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TRADING THE WEEK: Volume Slips Amid Earnings and Ahead of FOMC

Bill Mingione, Managing Director, Equities, Drexel Hamilton

The summer trade is in full swing with volume lingering below 6 billion shares a day and traders clinging to any type of data point in the hopes of spurring activity.

But last week that was not to be, traders reported, as volume dropped again last week to 5.63 billion shares, its second straight week below 6 billion shares, compared to the 5.91 billion shares the week prior, according to BATS Global Markets. One month ago, volume was 7.46 billion shares per day, according to Bats.

William Mingione, Managing Director – Head of Equities at Drexel Hamilton reported that European markets ended last week on a weak note while the US markets were again higher but quiet as earnings season began in earnest. He noted that companies that have beat EPS estimates are only up about 0.5% on average, missed EPS down over 4%, and inline down over 2.5%.

“Overall companies that have reported earnings thus far are down about 1%,” Mingione began. “The major indices continue to trade near highs. The Nasdaq is in the middle of its 2nd 10-day winning streak this year. Overall volumes were light last week though.”

Mingione added that earnings continue next week with Amazon and Google reporting, while investors will have to wait another week for Apple earnings.

Also, the Wall Street Journal noted that conflicting economic data will challenge the Federal Reserve when it meets this week to discuss interest rates. Unemployment reached a 16-year low in May, while inflation figures have been weak the past three months.

This translates into the markets are pricing about a 50% chance that the Federal Reserve will increase interest rates again this year as retail and inflation data disappoint. The central bank now appears to be moving toward a downgrade in its economic growth forecasts, with the New York and Atlanta regional Feds paving the road.

Mingione said Drexel Hamilton expects no change in rates this Wednesday.

Rick Rieder, global chief investment officer of fixed income at BlackRock, said in an interview that he expects low interest rates to persist, regardless of who succeeds Janet Yellen as head of the Federal Reserve. “Quite frankly, part of why the Fed is executing this reduction of the balance sheet — you’re getting ready for the new Fed chair,” he said, noting Fed leadership transitions tend to be smooth.

In other market news, in what some have called the end of an era, Virtu Financial’s acquisition of KCG Holdings has closed.

“KCG was originally founded in 1995 by a consortium of broker dealers, many of them the online brokers, to provide efficient trade execution,” said Richard Repetto, Principal at Sandler O’Neill + Partners, L.P. “With the growth of retail online trading, KCG has been a leader in wholesale market making for the past two decades. As KCG merges with Virtu, the combined company will be one of the largest providers of liquidity in the globe across asset classes.”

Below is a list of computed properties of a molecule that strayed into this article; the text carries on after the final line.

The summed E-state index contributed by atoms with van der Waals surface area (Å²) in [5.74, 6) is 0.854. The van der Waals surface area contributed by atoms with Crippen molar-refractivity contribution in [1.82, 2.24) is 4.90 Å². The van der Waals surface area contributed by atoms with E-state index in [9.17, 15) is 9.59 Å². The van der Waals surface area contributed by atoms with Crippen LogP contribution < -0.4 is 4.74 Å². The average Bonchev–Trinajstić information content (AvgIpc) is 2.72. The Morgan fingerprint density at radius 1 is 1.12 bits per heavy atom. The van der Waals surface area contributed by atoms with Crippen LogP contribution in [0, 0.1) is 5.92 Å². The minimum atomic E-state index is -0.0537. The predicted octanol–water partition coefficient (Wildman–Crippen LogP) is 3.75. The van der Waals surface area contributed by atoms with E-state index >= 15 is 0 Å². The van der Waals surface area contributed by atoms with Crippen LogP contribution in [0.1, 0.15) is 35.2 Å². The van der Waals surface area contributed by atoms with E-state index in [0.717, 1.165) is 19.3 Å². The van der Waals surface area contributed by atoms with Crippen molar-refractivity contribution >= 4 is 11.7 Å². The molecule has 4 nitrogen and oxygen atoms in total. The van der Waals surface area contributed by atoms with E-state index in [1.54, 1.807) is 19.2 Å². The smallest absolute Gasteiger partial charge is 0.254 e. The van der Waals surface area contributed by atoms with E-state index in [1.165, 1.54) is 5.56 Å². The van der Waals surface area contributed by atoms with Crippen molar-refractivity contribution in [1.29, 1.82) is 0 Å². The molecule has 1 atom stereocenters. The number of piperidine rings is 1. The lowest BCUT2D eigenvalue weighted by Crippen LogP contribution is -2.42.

In an 8-K filed last Wednesday, KCG announced that shareholders had approved the sale to Virtu for $20 in cash per share. KCG also indicated that “all Required Governmental Approvals” as defined by the merger agreement had been obtained.

Also, the exchange founded under a Buttonwood tree has had a solid first half when it comes to the new issue market. The New York Stock Exchange (NYSE) hosted the majority of initial public offerings (IPOs) conducted in the first half of 2017 with 49 new listings, raising over $19.3 billion in capital, representing 88 percent of all proceeds raised in the U.S. (based on operating companies and REITs that are qualified to list on the NYSE).

According to the NYSE, in the first six months of 2017, the market for IPOs rebounded from 2016, which was impacted by global equity market volatility. The NYSE listed the largest IPOs this year to date, including Snap Inc. (NYSE: SNAP), Altice USA (NYSE: ATUS) and Invitation Homes Inc. (NYSE: INVH), which raised a total of $6.9 billion in proceeds. In addition, global brands such as Canada Goose Holdings Inc. (NYSE: GOOS), Cloudera (NYSE: CLDR), Brazilian airline, Azul S.A. (NYSE: AZUL) and China’s leading K-12 schools operator Bright Scholar Education Holdings Ltd. (NYSE: BEDU), exemplify NYSE’s strategy to help innovative companies access public markets to build on their vision and unlock value.

Last week in a blog on the ViableMkts website, Exquam’s David Weisberger argued that a recent Yale University study published in the New York Times on IEX is inaccurate and skewed as the University’s endowment has an investment in the nation’s newest exchange. IEX responded reiterating their volume measurement metrics are solid and reflect today’s current market structure accurately.

Lastly, today the New York Stock Exchange launches its NYSE American exchange. Announced in January, NYSE American is billed as a “first-of-its-kind exchange” that brings the strengths of NYSE’s features, such as electronic DMMs with quoting obligations assigned to each NYSE American listed company. NYSE American will also file rules with the SEC for new features that promote midpoint trading, including a 350 microsecond delay upon order entry, proprietary data and outbound routing, as well as a Discretionary Pegged Order.

This Week’s U.S. Economic Indicators of Interest:

Monday
Existing Homes Sales
FOMC Meeting Begins
Redbook Retail Sales

Tuesday
Consumer Confidence
Richmond Fed Mfg Index

Wednesday
New Home Sales
FOMC Meeting Announcement

Thursday
Durable Goods
International Trade

Friday
Jobless Claims
GDP
Consumer Sentiment
Neel Kashkari Speaks

Author: John D’Antona Jr.
Posted: July 24, 2017
View the original article on Traders

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